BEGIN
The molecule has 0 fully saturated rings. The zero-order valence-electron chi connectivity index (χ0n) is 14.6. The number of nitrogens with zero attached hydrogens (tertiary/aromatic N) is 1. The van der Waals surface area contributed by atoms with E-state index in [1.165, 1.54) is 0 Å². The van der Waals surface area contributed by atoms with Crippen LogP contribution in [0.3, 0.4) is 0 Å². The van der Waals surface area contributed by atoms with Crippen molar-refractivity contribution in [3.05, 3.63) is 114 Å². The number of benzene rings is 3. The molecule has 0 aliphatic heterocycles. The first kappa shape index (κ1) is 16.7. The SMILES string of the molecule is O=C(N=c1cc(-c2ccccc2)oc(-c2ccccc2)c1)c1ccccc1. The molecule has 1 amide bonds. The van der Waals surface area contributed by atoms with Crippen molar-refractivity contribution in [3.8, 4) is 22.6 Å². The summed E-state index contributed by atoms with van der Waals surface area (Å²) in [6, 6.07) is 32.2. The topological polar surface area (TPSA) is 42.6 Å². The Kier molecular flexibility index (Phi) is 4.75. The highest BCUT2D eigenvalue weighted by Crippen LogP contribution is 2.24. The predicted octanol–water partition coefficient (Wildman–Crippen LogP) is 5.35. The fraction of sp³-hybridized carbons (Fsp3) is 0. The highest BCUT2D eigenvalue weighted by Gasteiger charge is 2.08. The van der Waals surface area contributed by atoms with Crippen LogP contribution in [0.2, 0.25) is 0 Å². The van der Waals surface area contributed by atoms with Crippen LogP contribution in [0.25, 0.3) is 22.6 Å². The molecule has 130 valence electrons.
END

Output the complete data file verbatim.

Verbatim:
The molecule has 0 fully saturated rings. The zero-order valence-electron chi connectivity index (χ0n) is 14.6. The number of nitrogens with zero attached hydrogens (tertiary/aromatic N) is 1. The van der Waals surface area contributed by atoms with E-state index in [1.165, 1.54) is 0 Å². The van der Waals surface area contributed by atoms with Crippen LogP contribution in [0.3, 0.4) is 0 Å². The van der Waals surface area contributed by atoms with Crippen molar-refractivity contribution in [3.05, 3.63) is 114 Å². The number of benzene rings is 3. The molecule has 0 aliphatic heterocycles. The first kappa shape index (κ1) is 16.7. The SMILES string of the molecule is O=C(N=c1cc(-c2ccccc2)oc(-c2ccccc2)c1)c1ccccc1. The molecule has 1 amide bonds. The van der Waals surface area contributed by atoms with Crippen molar-refractivity contribution in [3.8, 4) is 22.6 Å². The summed E-state index contributed by atoms with van der Waals surface area (Å²) in [6, 6.07) is 32.2. The topological polar surface area (TPSA) is 42.6 Å². The Kier molecular flexibility index (Phi) is 4.75. The highest BCUT2D eigenvalue weighted by Crippen LogP contribution is 2.24. The predicted octanol–water partition coefficient (Wildman–Crippen LogP) is 5.35. The fraction of sp³-hybridized carbons (Fsp3) is 0. The highest BCUT2D eigenvalue weighted by Gasteiger charge is 2.08. The van der Waals surface area contributed by atoms with Crippen LogP contribution in [0.2, 0.25) is 0 Å². The van der Waals surface area contributed by atoms with Crippen LogP contribution in [0.25, 0.3) is 22.6 Å². The molecule has 130 valence electrons.